New Residential Energy Tax Credit Estimates

In 2005, Congress established a number of energy-efficiency tax incentives related to housing that benefitted new home buyers and remodeling homeowners. These policies included the tax code section 45L credit for the construction of energy-efficient homes (including for-rent residences and low-rise apartments), the 25C credit for retrofitting/remodeling existing homes, and the 25D credit for the installation of power production property in new and existing homes.

Using prior IRS data, we examined total credit claims for the 25C and 25D credits, combined, in 2012.  That data indicated declining use for the two credits in combination, but did not allow a breakout of use for each individual credit.

According to that prior NAHB analysis, total claims of the credits summed to $5.8 billion in 2009 and rose to $6.1 billion in 2010, before falling to $1.7 billion in 2011 and finally to $1.3 billion in 2012.  Over the period of 2009 through 2012, more than 90% of all taxpayers claiming either credit had adjusted gross incomes (AGI) of less than $200,000 (93% for 2009 through 2011 and 91% in 2012).

The declining use of the 25C credit can be traced to recent rules changes. From 2009 through the end of 2010, the 25C credit for existing homes was available as a 30% credit and $1,500 limit. After the extension of the “tax extenders” legislation at the end of 2010, those rules were pared back and then retained when the credit was extended again as part of the Fiscal Cliff deal. Among those rule changes, the credit was reduced to a 10% rate and a $500 lifetime cap was imposed.

This version of the credit was extended twice but expired December 31st, 2016, as prescribed in the Protecting Americans from Tax Hikes (PATH) Act of 2015. Under the PATH Act, most energy efficiency tax credits expired at the end of 2016.  One notable exception is credits for solar energy systems.  Although these will remain available through tax year 2021, the value of the credit will begin to phase out after 2019 under the following schedule:

  • 2017-2019: 30% of cost
  • 2020: 26%
  • 2021: 22%
  • 2022: zero

New data from the IRS for tax year 2014 (the most recent available) has revealed how taxpayers are using these residential energy credits since 2012, with breakouts for 25C and 25D, respectively.

As in prior years, windows were the most common means for using the 25C credit.

In terms of costs claimed, however, qualified insulation improvements made up the largest share of the total.

In 2014, 705,000 taxpayers claimed a 25C credit via window upgrades connected to a total dollar value of $1.1 billion of improvements; the same amount was claimed by just 207,000 taxpayers for energy-efficient roof upgrades. After across-the-board increases in claims from 2012 to 2013, all categories of improvements experienced declines in 2014.  These year-over-year changes occurred in terms of total installation costs claimed as well as returns filed.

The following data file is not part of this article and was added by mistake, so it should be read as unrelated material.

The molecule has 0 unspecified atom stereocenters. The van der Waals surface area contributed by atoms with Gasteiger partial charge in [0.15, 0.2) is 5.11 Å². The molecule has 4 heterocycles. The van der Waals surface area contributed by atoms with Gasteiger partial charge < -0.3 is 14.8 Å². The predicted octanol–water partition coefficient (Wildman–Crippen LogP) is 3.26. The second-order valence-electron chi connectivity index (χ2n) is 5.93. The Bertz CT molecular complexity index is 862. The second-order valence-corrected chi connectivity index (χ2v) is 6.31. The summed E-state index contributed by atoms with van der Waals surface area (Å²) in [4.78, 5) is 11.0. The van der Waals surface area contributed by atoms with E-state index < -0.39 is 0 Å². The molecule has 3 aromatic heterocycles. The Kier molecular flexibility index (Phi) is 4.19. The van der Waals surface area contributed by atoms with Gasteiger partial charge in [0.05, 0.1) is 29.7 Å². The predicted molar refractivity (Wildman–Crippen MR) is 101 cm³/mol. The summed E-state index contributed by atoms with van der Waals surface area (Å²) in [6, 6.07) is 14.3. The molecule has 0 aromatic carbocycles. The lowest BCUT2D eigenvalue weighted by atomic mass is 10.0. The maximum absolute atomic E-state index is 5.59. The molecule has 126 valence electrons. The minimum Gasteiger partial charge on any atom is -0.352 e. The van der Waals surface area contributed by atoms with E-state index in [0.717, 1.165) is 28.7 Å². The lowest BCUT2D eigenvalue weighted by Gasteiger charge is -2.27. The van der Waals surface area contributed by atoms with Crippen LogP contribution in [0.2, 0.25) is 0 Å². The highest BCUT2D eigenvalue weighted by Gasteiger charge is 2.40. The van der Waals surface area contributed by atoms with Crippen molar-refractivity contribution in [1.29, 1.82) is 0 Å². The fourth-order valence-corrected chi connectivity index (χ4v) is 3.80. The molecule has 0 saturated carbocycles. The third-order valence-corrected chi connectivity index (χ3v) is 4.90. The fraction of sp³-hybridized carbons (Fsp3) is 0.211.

A total of $4.57 billion of energy-efficient upgrades was claimed for credit calculation purposes on tax forms filed by 3.1 million taxpayers in 2014, yielding a total credit amount of $520 million (inclusive of carryforwards and the $500 lifetime cap).

The story of 25D is more mixed.  While claims related to solar electric, solar water heating, and small wind energy property costs increased in 2014, those for costs related to geothermal heat pump fuel cell property dropped sharply. From 2013 to 2014, claims associated with solar electric power grew by 33,000 taxpayers and $381 million.  Conversely, during the same period, 25D claims related to geothermal heat pumps fell by 5,000 taxpayers and $123 million, declines of 8% and 13%, respectively.

By far, the most commonly claimed qualifying activity for the 25D credit in 2014 was for solar electric property.  Nearly 200,000 taxpayers claimed the credit for a total of almost $2.5 billion in qualifying costs of installation. The second most common installation in 2014 was for solar water heating property, which was claimed by 77,000 homeowners and totaled almost $276 million in installation costs.  Despite the substantial decrease in costs associated with geothermal heat pumps, they still make up the second-largest share of total installation costs ($806 million) by a wide margin.

Including 154,000 returns using carryforwards of unclaimed credits, more than 400,000 taxpayers claimed a 25D credit in 2014.  In total, $3.6 billion in 25D-qualifying installations were made in 2014, yielding credits totaling $1.1 billion.

Despite the changes associated with their use, the tax credits have been claimed in connection with billions of dollars of energy-efficient upgrades and new home features.



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